On an unusually wet and chilly Memorial Day weekend, Middlebury College welcomed 557 members of the class of 2013 to its alumni community. For the first time in 21 years, the ceremony was forced indoors after several days of relentless rain, wind and raw temperatures. Inside Nelson Recreation Center, graduates processed down the center aisle, flanked by 45 flags representing the nationalities of the graduating class.
See the speakers from commencement
Author Jonathan Safran Foer gave the commencement address to the packed house. Foer’s first novel, “Everything Is Illuminated,” an international best seller, was published when he was not much older than the graduates sitting before him. That book was a summer reading assignment for the class of 2013 before they arrived on campus in 2009. This year the class nominated Foer to be their commencement speaker.
By turns funny and deeply thought provoking, Foer offered a cautionary tale about the growing intrusion of technology on both human experience and memory. He asked the students to consider whether the ways we communicate with each other are eroding meaning from our lives.
Foer said that, as he prepared for his talk at Middlebury, he naturally thought back to his own college graduation 15 years ago. He noted that he could remember nothing of the speaker at his own commencement. Then he predicted that in 15 years, the class of 2013 would “remember” every word of his speech — not because of his brilliance, but because of technology. “You won’t remember these words because you won’t need to,” he said, “because everything will be remembered for you. In that way, all that ever happened will be at your fingertips.”
President Ron Liebowitz with valedictorian Dana Callahan. (Salutatorian Jordan Ricigliano received her degree in absentia.)
Photos by Todd Balfour and Brett Simison
The emotional depth of our experiences is lessened by proliferating communications technologies, said Foer. “Each step forward in technological communication has made things more convenient. But each step has also made it easer, just a little bit easier, to avoid the emotional work of being present. To write ‘LOL’ rather than to actually laugh out loud; to send a crying emoji rather than actually crying; to convey information rather than humanity. It’s never been easier to say nothing.”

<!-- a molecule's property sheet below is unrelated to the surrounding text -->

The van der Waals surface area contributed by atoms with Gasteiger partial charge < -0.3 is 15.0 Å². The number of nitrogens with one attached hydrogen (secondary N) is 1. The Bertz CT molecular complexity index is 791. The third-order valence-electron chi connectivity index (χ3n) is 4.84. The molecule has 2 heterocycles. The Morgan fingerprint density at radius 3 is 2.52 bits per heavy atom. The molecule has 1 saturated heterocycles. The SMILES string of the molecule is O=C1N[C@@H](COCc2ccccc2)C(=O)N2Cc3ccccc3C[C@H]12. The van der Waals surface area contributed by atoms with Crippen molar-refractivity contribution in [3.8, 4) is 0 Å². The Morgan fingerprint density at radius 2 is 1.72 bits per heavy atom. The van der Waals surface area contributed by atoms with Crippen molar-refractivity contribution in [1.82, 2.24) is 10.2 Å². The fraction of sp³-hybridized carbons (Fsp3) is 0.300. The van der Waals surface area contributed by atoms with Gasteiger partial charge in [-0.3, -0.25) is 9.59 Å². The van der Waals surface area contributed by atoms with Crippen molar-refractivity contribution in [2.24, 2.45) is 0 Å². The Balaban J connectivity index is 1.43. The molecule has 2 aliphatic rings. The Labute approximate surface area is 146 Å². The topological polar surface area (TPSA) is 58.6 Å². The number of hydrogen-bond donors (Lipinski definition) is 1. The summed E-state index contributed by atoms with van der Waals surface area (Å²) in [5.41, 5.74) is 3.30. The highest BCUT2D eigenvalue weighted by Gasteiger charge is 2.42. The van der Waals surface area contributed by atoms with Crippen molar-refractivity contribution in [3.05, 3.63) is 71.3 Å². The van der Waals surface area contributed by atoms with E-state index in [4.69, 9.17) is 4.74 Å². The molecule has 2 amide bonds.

Foer noted that many technologies, which began as conveniences, have evolved into new ways to retreat from the most difficult aspects of human relationships. He urged graduates to embrace these challenges and be present. “This is the work of being human. It can be messy and painful, and almost impossibly difficult, but it is not what we give; it is what we get in exchange for having to die. And it is beautiful.”
Earlier in the ceremony, student speaker Bronwyn Oatley spoke to her classmates. Oatley, a reporter and photographer at the student newspaper since her first year, invoked the George Bernard Shaw quote, “…all progress depends on the unreasonable man.” She noted with pride that if Shaw got a look at today’s graduating class, he would find plenty of unreasonable people.
Oatley said she had taken the occasion to look back through issues of the Middlebury Campus over her four years and saw many headlines detailing the remarkable achievements of this class. But what inspired her more, she says, were the quieter, less visible achievements — students who coped with the loss of a parent; students who were the first in their family to attend college; students who struggled with mental illness.
“For all of us, this weird little extraordinary community has provided the foundation upon which to we could explore our intellectual, athletic, artistic or spiritual selves,” Oatley said.
Among the senior class was one student familiar with the challenges that follow college. A member of the Class of 1970, Howard Sorett is a sociology/anthropology major who left Middlebury having completed all his academic work except for his thesis. Deciding that he wanted his degree, Sorett fulfilled his remaining requirement this year and proudly accepted his diploma with the Class of 2013 at age 64.
Foer received an honorary Doctor of Letters Degree. Four other distinguished men and women also received honorary degrees including: internationally celebrated artist and photographer Edward Burtynsky received an honorary Doctor of Arts Degree; Megan Camp, vice president and program director at Shelburne Farms, received a Doctor of Letters Degree; Jacqueline Novogratz, founder of the nonprofit global venture fund, Acumen, received a Doctor of Humane Letters Degree; and Middlebury alumnus Stuart Schwartz ’62, the George Burton Adams Professor of History at Yale, received a Doctor of Letters Degree. More detail about the honorary degree recipients can be found here: http://www.middlebury.edu/newsroom/archive/524638/node/448486
In keeping with tradition, the first two diplomas were presented to valedictorian Dana Goodwin Callahan, a neuroscience major from Essex, Conn., and salutatorian Jordan Lynn Ricigliano (in absentia), a sociology/anthropology major and environmental studies minor from Outlook, Wash.
Reported by Stephen Diehl